Thursday, 27 September 2012

Two Masters Of All The Genres

Poul Anderson mastered historical fiction, science fiction (sf) and fantasy and even set one novel in each of these genres in the fourteenth century with a minor connection between the historical novel, Rogue Sword, and the sf novel, The High Crusade. (See an earlier post on Poul Anderson Appreciation, "Finding an Unexpected Connection" by Sean M Brooks, Wednesday, 9 May, 2012. Also here.)

James Blish, with a much smaller output, not only mastered these three genres but also went one step further than Anderson or any other author by writing a three genre Trilogy, After Such Knowledge:

in Volume I, Doctor Mirabilis (a historical novel), Roger Bacon, the founder of scientific method, is suspected of witchcraft and has a drug-induced vision of Armageddon;

in Volume II, (a) Black Easter and (b) The Day After Judgement (contemporary fantasies), magicians release and cannot recall demons who then wage and win Armageddon;

in Volume III, A Case Of Conscience (futuristic sf), experiences on an extra-solar planet oblige a Jesuit biologist to ask heretical questions about the relative powers of God and Satan and to fear an imminent Armageddon.

The Trilogy is thematic, not linear, so it does not matter that Armageddon happens in the late twentieth century yet is still to happen in the mid-twenty first century - although this discrepancy might be resolved by the conclusion of The Day After Judgement, when Satan/God undoes (at least some of) the damage caused by the conflict in order to initiate a long development of mankind towards Godhood. This development could still be occurring in Volume III although, as was the case after the Armageddon in Volume II, the characters' mind-sets have not progressed yet.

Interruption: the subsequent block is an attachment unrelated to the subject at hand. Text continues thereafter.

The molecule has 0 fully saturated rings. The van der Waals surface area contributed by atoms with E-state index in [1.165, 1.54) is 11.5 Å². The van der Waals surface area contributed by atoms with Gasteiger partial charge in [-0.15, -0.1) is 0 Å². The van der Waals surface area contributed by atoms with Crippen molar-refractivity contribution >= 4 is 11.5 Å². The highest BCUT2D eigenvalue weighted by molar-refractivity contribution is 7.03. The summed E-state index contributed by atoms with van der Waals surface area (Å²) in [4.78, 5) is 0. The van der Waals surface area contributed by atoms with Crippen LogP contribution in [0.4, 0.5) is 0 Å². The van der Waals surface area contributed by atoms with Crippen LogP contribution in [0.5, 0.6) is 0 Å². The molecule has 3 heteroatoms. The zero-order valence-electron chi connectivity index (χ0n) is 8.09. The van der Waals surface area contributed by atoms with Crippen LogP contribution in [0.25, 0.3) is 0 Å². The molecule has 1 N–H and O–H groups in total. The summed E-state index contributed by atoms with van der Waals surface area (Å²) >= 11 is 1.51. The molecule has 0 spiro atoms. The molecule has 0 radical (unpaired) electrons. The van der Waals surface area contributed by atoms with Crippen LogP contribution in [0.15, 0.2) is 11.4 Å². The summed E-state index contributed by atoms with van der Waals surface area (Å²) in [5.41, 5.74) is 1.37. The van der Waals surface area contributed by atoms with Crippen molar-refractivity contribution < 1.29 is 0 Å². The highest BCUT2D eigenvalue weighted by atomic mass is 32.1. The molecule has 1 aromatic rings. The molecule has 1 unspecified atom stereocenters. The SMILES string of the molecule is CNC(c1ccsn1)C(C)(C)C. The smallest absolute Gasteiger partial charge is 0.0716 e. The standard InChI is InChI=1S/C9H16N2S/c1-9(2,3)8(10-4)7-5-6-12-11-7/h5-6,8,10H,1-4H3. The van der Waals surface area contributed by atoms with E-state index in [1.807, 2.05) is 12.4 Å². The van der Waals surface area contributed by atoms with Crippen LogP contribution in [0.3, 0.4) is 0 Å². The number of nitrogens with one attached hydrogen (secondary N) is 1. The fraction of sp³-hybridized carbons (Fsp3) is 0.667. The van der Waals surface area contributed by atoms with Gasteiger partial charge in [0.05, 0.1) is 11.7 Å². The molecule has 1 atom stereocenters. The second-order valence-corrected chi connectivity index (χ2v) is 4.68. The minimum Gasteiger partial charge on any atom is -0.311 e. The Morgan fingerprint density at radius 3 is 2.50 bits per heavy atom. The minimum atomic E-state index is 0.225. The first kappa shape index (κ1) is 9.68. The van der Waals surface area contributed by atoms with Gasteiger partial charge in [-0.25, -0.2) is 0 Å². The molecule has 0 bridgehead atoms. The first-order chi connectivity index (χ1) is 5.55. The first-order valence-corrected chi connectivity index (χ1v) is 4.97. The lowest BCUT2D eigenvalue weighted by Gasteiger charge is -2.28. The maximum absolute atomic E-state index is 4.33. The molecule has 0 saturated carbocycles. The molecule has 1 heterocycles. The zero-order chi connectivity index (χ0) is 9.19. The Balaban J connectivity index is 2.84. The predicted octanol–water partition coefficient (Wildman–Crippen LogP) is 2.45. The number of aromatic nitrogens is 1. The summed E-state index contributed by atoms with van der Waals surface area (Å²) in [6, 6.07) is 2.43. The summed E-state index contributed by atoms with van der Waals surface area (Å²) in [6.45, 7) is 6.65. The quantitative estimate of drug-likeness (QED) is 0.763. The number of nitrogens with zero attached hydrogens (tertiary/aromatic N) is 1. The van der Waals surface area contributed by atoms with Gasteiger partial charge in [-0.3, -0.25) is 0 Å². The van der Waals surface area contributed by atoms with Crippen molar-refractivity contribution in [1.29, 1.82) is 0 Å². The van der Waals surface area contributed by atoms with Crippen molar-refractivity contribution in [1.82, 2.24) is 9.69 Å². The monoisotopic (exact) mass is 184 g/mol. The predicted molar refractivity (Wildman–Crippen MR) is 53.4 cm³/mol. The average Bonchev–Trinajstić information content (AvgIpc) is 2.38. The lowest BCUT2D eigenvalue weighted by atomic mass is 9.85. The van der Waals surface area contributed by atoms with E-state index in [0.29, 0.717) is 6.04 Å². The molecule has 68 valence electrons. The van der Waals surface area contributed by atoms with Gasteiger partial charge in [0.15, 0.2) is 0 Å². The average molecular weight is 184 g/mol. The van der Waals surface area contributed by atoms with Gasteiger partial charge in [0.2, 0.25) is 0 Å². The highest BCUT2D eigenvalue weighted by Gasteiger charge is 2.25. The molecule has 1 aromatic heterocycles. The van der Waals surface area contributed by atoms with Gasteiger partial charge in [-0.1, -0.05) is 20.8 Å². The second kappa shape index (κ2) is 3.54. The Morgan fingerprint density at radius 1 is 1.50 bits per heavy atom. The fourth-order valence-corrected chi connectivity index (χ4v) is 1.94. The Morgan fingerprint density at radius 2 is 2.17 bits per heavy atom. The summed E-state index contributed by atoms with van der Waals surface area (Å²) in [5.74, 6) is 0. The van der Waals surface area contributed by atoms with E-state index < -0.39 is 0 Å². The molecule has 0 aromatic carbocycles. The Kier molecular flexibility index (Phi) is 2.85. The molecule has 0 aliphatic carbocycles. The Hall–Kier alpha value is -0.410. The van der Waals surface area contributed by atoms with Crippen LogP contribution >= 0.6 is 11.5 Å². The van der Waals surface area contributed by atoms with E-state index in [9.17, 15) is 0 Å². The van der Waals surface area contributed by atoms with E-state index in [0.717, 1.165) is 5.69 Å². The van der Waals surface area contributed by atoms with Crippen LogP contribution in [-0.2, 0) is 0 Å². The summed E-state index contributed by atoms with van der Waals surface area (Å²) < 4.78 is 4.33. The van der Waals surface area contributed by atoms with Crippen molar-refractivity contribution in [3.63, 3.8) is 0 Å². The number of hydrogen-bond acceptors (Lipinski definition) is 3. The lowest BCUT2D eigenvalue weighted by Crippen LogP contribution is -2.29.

The unifying theme of the Trilogy is the question whether the desire for secular knowledge is evil. Blish, like Anderson or any other scientifically trained hard sf writer, answered "No" but he managed to write a Trilogy about the question.

Anderson addressed a single theme in different genres when he presented the original of Odin in a historical novel, a time traveler mistaken for Odin in an sf story and Odin in three fantasy novels. However, this single theme does not make these works a single series. Instead, the contrasting treatments differentiate them as distinct works.

I was reminded of Black Easter, the definitive novel of demonic conjuration, when I read Anderson's account of Queen Skuld's ritual cursing in Hrolf Kraki's Saga. Pagan witchcraft was followed by Christian witchcraft which led, in Blish's fantasy, to Armageddon.

Your New God II

Appropriately, both James Blish's Satan Mekratrig and Mike Carey's Lucifer Morningstar refer to damnation when they express their attitudes to Godhood.


"I, SATAN MEKRATRIG, can no longer bear
"This deepest, last and bitterest of all
"My fell damnations: That at last I know
"I never wanted to be God at all
"And so, by winning all, All have I lost." (1)


"Someone has to be the Founder. The preserver. The arbiter. And I was damned if it was going to be me." (2)

However, Satan speaks literally whereas Lucifer speaks colloquially, thus ironically. Lucifer had known for a long time that he did not want the top job and had planned accordingly, preparing another candidate. By contrast, Satan was taken by surprise, winning supreme power only to realise at that late stage that he did not really want it.